How does parametric insurance make that insurable?

We went about that in a somewhat different way than in conventional insurance. We said to ourselves that the issue with a pandemic or anything of that nature insofar as it affects a company isn’t the pandemic itself; it is the economic effects, the loss of revenue when the customers don’t show up, the loss of staff if they fall ill, the ongoing expenses such as rent and payroll and so on. If we were to observe an external measure that objectively stated that things are not what they ought to be normally, that could be a trigger for a pandemic parametric.

To give you an example, let’s say you have a nail salon or a car dealership. We would look at an index of economic activity within a circle of say a kilometer around that location. Let’s pretend we’re looking at traffic on Google Maps and, on a normal day, between 4,000 and 6,000 vehicles pass through that area. If on a given day, that number drops to 500, then clearly something is going on. What that is may not be clear. It may be a factory closure, it might be something else, but the fact is that (a) it’s not your doing and (b) you’re going to be severely adversely affected if the total volume of activity falls sharply.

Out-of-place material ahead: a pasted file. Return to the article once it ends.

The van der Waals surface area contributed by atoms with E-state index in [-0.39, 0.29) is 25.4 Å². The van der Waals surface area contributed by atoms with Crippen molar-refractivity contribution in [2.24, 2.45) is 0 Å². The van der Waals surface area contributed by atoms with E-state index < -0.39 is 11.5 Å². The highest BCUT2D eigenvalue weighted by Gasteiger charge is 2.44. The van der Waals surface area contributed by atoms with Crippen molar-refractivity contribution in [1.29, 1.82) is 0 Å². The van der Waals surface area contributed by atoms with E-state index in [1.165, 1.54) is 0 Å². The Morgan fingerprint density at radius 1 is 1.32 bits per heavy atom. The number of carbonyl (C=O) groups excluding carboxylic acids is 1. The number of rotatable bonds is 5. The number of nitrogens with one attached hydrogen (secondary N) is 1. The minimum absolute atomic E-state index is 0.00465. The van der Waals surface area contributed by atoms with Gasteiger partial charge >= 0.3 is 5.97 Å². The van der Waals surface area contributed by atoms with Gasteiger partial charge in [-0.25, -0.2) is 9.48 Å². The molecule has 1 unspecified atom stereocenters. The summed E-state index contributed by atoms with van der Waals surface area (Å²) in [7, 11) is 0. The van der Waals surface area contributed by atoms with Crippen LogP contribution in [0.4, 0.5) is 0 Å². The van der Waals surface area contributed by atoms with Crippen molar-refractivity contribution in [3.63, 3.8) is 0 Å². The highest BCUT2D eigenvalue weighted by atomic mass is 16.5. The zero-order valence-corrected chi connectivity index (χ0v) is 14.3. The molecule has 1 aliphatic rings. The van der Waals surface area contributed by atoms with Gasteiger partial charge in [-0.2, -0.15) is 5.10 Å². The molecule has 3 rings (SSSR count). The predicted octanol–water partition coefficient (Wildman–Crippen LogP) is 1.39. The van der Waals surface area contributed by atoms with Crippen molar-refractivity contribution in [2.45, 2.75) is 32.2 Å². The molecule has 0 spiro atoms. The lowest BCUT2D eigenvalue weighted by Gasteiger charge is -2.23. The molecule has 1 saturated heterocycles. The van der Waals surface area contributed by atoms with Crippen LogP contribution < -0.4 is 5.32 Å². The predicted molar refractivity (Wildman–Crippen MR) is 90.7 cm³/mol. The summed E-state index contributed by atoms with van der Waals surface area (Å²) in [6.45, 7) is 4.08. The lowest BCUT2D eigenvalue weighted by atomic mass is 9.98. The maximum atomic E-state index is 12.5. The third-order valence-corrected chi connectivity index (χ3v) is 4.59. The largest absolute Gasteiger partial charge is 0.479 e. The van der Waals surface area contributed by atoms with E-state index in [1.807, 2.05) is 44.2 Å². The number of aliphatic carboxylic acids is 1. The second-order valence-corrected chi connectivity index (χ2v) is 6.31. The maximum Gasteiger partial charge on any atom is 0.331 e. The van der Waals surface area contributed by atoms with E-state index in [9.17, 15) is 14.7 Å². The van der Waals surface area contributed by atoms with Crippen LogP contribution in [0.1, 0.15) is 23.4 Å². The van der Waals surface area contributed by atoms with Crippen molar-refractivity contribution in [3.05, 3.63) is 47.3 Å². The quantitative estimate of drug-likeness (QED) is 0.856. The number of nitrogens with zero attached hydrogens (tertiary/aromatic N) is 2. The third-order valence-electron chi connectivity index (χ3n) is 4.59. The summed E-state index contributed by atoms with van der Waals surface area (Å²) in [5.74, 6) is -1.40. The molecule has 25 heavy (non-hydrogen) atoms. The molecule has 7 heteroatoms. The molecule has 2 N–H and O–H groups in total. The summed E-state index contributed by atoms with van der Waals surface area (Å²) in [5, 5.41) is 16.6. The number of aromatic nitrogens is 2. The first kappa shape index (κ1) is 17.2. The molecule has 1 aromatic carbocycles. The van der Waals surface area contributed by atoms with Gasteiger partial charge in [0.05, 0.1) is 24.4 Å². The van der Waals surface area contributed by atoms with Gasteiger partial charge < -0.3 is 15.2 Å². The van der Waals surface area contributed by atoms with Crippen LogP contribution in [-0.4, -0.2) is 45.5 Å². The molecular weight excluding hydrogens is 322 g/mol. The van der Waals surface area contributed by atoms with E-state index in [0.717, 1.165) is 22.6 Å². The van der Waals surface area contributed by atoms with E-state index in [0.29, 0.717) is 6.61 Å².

If I were able to observe an objective measure that indicated the level of activity around your location, if 100 means normal and it falls to 20 or below, then my contract with you calls for a payment of $5,000 or $10,000 or whatever to you. That’s a perfect example of a parametric solution to this problem which isn’t addressable by indemnity means.

What would the triggers be for pandemic business interruption?
We’re deliberately citing the vehicular traffic from Google Maps precisely because we don’t use that. It’s a good stand-in though, because it’s a way for us to say that you can measure it every day, you get a specific number, that number is very precise, and neither you nor I are able to influence that number in any consequential way. There are in fact several triggers that behave in this way.
What are the challenges of developing parametric products?